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Criminal Procedure
South Texas College of Law Houston
Crump, Susan Waite

Texas Criminal Procedure Questions
 
Limit answers to 5 lines
 
Lay out the jurisdiction for JP, Municipal, County, and District Courts
JP: cases which are punishable by no more than a fine and/or statutory rehabilitative sanctions; Municipal: concurrent jurisdiction over violation of city ordinances and exclusive jurisdiction over those punishable by more than $500 ($2000 for some); County: appellate over JP and municipal and original over misdemeanors over $500 for which J has no jurisdiction; District: felonies and misdemeanors transferred from unlicensed muni or involving official misconduct
Lay out the jurisdiction for the Court of Appeals
Appeal from district or county courts. Jurisdiction over JP or Muni if fine over $100 or sole constitutional issue. You can get here by normal appeal or habeas corpus collateral attack.
Lay out the jurisdiction for the Court of Criminal Appeals
Direct review for capital murder offenses when death penalty has been imposed; discretionary review over court of appeal decisions.
How are felonies classified?
First degree felonies, such as murder, are punishable by 5-99 years in prison and a fine not to exceed $10,000. Second degree felonies, such as manslaughter, are punishable by 2-20 years and $10,000. Third degree felonies, such as kidnapping, are punishable by 2-10 years and $10,000.
How are misdemeanors classified?
Class A misdemeanors, such as unlawful possession f a firearm, is punishable by a year and $4000. Class B misdemeanors, such as DWI, are punishable 180 days and $2000. Class C misdemeanors, such as traffic violations, are punishable by $500.
What is a state jail felony?
Falls between a class A misdemeanor and third degree felony. A person can be sentenced anywhere from 180 days- 2 years and a $10,000 fine. Commercial bribery and credit card abuse fall within this category.
What are the investigation stages?
A pre-arrest investigation is usually followed by arrest, the bond, the post-arrest investigation. The beginning of the adversarial process is the charge.  For a person arrested without a warrant, he must be brought before the magistrate within 48 hours (felony)/ 24 hours (mis’r) for a probable cause determination.
What are possible pre-trial motions?
Defense can make challenges to the legality of arrest, search, indictments by making a motion to quash as well as have such evidence excluded. The defense can also try to get some limited discovery. The defense should also make a motion for all exculpatory evidence (Brady). Must raise issues at least seven days before the hearing. Also, defendant gets 10 days to prepare.
What is “open file policy”?
This is a policy of many DA offices that allows the defense attorney to see the entire DA file. This is never a requirement, but it is a simpler way of discovery. DA often uses this policy to encourage a plea.
What are the stages of the trial?
Voir dire, jury impaneled, charging instrument read to jury, plea of defendant, opening statement of prosecutor (possible followed by defense), prosecution case in chief, defense motion for acquittal, defense open (if necessary), defense case in chief , rebuttal evidence, evidence is closed, jury charge is read, closing argument, jury deliberates, renders verdict, poll taken, punishment phase, sentencing, post trial motions, appeals.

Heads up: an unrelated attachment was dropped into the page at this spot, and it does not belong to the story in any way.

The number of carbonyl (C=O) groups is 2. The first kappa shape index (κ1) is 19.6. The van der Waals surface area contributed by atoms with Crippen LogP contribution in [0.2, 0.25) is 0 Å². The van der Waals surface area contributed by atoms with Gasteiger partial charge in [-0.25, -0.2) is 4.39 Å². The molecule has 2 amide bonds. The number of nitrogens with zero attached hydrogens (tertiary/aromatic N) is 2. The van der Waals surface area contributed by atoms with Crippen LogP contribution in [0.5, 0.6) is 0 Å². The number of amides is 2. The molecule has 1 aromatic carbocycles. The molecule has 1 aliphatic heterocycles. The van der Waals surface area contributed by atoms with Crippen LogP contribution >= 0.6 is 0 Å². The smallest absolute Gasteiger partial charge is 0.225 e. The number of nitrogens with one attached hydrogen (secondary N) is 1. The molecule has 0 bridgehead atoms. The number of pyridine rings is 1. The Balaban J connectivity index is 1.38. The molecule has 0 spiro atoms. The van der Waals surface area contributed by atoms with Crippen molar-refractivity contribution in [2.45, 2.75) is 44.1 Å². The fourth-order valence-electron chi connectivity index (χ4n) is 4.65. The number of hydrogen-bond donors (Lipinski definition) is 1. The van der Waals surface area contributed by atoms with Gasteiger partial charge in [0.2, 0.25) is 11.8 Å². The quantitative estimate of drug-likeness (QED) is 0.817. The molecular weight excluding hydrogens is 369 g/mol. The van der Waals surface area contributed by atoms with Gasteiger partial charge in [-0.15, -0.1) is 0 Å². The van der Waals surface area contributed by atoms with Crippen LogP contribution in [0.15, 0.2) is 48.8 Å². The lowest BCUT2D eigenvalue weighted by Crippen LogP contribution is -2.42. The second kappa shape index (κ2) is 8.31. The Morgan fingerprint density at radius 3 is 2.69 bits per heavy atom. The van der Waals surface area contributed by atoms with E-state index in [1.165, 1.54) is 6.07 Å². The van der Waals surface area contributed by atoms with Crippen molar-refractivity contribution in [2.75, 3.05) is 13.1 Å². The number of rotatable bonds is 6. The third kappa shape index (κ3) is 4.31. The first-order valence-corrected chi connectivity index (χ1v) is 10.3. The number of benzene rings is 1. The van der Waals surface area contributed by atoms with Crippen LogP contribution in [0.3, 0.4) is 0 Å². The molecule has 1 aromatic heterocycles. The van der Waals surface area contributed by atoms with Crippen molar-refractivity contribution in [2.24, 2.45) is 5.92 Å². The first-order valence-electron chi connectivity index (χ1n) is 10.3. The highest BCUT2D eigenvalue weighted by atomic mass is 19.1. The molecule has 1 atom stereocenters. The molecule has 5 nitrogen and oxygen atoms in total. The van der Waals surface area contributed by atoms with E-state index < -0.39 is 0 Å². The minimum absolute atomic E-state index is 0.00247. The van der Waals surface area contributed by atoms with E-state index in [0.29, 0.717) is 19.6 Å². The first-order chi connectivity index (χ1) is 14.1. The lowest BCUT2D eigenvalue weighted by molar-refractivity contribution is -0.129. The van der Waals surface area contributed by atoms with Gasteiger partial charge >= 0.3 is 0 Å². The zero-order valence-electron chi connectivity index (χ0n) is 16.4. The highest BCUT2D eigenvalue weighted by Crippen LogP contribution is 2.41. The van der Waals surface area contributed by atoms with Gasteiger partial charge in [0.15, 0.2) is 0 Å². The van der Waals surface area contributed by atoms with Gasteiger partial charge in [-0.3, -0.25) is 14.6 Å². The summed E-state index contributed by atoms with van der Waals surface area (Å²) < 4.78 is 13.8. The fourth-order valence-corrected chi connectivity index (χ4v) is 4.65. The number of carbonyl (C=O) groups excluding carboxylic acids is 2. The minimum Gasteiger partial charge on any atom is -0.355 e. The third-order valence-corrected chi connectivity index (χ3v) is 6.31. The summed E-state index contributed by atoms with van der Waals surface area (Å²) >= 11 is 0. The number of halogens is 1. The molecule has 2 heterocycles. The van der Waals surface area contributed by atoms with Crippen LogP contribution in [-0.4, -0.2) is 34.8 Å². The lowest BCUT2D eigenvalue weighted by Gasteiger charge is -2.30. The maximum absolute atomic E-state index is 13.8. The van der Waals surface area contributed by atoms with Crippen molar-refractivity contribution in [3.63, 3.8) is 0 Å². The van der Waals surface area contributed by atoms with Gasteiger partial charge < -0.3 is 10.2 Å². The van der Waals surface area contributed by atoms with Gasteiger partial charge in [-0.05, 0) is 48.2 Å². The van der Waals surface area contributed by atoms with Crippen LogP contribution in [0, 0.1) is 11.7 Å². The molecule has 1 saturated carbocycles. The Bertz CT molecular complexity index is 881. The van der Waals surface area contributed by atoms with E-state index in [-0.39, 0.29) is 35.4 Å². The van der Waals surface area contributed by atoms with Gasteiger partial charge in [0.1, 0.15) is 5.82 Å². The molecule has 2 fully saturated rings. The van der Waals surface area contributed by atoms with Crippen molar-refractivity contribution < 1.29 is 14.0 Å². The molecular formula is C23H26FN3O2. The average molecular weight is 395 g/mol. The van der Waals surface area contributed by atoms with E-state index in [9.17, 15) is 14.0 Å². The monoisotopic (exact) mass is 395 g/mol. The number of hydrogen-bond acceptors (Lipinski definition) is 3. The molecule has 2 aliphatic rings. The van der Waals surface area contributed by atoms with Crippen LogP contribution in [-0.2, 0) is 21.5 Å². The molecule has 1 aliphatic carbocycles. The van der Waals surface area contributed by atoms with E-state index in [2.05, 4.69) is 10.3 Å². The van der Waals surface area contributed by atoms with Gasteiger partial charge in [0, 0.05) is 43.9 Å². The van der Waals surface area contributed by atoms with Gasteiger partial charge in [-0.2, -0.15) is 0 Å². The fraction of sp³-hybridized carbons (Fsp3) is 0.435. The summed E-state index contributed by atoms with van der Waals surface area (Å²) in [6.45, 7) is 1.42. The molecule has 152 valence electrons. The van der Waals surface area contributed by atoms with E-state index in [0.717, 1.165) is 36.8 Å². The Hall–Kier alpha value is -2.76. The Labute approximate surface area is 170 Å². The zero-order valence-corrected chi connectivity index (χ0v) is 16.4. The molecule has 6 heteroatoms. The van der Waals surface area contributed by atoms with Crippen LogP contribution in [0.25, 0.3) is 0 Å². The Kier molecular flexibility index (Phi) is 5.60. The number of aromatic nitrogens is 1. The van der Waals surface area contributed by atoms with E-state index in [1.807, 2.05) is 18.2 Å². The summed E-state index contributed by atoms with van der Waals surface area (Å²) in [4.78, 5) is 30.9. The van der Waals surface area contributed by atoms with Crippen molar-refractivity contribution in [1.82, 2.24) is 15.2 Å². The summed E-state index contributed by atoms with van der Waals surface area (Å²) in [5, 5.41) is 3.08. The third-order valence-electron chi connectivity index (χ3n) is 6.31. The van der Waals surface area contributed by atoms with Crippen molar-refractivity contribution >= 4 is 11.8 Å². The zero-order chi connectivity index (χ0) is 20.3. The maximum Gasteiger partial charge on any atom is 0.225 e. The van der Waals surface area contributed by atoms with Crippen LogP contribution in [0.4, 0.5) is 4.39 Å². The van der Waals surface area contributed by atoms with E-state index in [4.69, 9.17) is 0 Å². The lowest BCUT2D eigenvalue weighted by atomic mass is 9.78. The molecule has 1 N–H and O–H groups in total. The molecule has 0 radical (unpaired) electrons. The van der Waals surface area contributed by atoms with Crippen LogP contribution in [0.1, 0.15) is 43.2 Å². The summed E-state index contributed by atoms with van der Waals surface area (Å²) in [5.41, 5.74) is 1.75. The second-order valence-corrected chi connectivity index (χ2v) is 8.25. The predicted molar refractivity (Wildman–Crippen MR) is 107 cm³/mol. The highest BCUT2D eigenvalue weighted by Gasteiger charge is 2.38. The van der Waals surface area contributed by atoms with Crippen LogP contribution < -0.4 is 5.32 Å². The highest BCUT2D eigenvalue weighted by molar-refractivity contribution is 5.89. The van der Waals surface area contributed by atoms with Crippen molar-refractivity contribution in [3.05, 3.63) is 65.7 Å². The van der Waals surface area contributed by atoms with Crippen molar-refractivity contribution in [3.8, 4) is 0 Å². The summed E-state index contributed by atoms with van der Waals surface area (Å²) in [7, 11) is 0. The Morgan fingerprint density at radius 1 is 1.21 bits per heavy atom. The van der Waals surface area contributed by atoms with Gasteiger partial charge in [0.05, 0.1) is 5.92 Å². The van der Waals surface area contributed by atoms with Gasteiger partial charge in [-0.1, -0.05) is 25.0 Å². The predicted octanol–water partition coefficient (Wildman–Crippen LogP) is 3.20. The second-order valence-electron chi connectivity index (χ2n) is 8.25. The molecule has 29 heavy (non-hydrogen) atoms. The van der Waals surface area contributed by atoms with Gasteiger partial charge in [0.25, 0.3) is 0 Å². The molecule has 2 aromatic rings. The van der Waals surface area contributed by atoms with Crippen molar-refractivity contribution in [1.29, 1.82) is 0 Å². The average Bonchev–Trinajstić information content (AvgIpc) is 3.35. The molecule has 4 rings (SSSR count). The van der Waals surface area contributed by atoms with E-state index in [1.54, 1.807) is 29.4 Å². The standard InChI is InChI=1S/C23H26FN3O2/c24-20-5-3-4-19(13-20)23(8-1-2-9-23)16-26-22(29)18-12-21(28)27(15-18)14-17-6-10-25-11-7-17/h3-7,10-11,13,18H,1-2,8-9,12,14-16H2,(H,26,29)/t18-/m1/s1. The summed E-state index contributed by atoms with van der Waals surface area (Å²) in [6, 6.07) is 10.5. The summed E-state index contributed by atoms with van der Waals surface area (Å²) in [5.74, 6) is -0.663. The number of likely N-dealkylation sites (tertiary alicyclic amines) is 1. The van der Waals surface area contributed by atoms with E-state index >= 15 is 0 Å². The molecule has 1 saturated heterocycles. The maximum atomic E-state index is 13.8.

What constitutes an arrest?
Physical restraint or restriction. Probable cause must exists to arrest. You can consider whether or not the police offer pulled his gun, whether a reasonable person would have felt free to leave, what was said to the defendant, number of officers, excessive use of force, threats, handcuffing, Miranda warnings.
What constitutes an investigatory detention?
Short of an arrest. Requires reasonable suspicion.
What are the requirements of a valid arrest warrant?
Application made by officer; officer files a sworn affidavit with magistrate; affidavit must establish probable cause to believe that named or described individual committed a crime.
What is the four corners doctrine?
This is the way the court would review the affidavit on appeal. The cour

peals, criminal appeals, supreme court. A greater specificity is required for evidentiary warrants.
How does plan view relate to mere evidence?
When you execute a “mere evidence” warrant, you cannot take additional “mere evidence” that you find, but you can take fruits, instrumentalities, and contraband that is in plain view. (Something else says that you cannot use Plain View exception for mere evidence in TX)
How quickly must a warrant be executed?
Must be executed within three days of issuance. The day issued and the day executed do not count when calculating the three days.
Good faith exception to warrant requirement?
It is an exception that the evidence was obtained by a law enforcement officer acting in good faith reliance upon a warrant issued by a neutral magistrate upon probable cause. You can get the good faith exception excluded by showing that the officer knew it was wrong or that the officer recklessly disregarded it; also, if the warrant lacks probable cause, GFE does not apply.
When can contraband be seized without a warrant?
Texas follows federal constitutional law on warrantless searches . Contraband is defined as property connected with criminal activity. Contraband may be seized without a warrant if it is a search incident to: consent; arrest; search; lawful search incident to arrest.
What is the scope of a search incident to arrest?
Must first show probable cause; then you must show that the warrant wasn’t necessary. If you have placed the defendant under full custodial arrest, then you have a search incident to arrest. You can search the defendant and anything within the defendants access. (Check me)